The independent broker/dealer channel is still fighting a decades-old battle. In Chicago this morning, the fourth annual SIFMA Independent Firms Conference opened with remarks from industry executives whose speeches seemed to underline a familiar theme: the challenges of compliance for independent firms.
It’s tough to tell whether the industry is getting very far in easing the compliance burden for firms and their reps, but Valerie Brown, executive vice president of wealth management and retail annuity markets at ING, says SIFMA’s Independent Firms Committee is at least opening up a dialogue with regulators, and educating them about the independent space. In her welcome speech to an audience of about 100 attendees, Brown said that in the last year, the independent firms committee (of which she is a member) was able to address hot topics—such as Rule 2821 and Regulation S-P—with regulators. “Regarding Rule 2821, which is important to everyone here, we didn’t get everything we wanted, but we were able to get a dialogue going on what matters to independent firms,” Brown said.
Brown also highlighted the committee’s April 30 meeting with the SEC and FINRA, which addressed the problems associated with dual regulation of investment advisors and b/ds. “They are overlapping and need harmonization. We saw the light bulb turn on for the SEC during that discussion. No one really knows when a harmonization of the regulation will happen, but we do know it will take some time,” she added.
Just how much clout the independent firms have over regulators and lawmakers is uncertain. In his keynote speech, Bill Dwyer, managing director and president of Independent Advisor Services at LPL Financial, acknowledged that the independent b/d industry “has never been in the sexy part of the financial services industry.” Independent firms and their reps, he says, typically serve America’s affluent and mass affluent, and therefore don’t have huge profit margins to work with. “That being the case, it’s harder to wield lots of influence. Instead, we need to educate the regulators about how important the independent channel is to the average client,” Dwyer said.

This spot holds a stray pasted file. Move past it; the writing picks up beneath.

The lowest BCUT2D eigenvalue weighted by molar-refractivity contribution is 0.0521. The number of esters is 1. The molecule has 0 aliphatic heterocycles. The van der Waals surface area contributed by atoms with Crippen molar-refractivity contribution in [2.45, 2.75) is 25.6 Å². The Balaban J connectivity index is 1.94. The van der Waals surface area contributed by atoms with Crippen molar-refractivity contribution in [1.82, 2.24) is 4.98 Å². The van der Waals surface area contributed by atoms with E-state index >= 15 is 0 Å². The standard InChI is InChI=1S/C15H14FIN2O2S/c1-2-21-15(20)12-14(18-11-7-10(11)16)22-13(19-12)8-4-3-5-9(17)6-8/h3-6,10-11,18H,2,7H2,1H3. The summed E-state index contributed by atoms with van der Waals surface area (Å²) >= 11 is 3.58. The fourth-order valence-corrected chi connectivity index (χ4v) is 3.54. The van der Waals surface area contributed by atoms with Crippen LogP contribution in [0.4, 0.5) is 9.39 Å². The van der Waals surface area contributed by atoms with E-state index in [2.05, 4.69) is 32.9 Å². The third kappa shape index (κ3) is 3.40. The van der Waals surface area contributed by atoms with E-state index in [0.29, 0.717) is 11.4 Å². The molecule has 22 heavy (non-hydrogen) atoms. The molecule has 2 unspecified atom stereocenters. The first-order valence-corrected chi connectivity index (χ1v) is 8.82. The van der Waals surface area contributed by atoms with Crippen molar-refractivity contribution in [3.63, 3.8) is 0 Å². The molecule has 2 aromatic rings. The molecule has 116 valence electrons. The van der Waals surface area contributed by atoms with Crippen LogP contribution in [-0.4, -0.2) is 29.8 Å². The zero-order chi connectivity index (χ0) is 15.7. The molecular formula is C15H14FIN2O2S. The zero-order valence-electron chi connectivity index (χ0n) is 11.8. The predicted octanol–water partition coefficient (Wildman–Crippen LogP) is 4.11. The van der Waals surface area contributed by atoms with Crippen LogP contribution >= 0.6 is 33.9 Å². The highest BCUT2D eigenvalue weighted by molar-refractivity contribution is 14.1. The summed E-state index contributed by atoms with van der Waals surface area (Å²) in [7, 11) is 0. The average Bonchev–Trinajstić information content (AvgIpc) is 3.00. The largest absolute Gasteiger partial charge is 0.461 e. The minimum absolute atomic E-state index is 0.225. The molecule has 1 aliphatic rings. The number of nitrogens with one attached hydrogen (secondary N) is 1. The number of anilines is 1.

Regardless of his attempts to rally the independent troops, during a question-and-answer period, one gentleman asked Dwyer when LPL would put an end to “misleading and insulting” advertisements that boast a 98 percent payout. Dwyer responded by saying, “The reality is a rep can get there.” He went on to say LPL’s typical rep earns a net payout of between 60 to 65 percent, according to a commissioned Moss Adams study.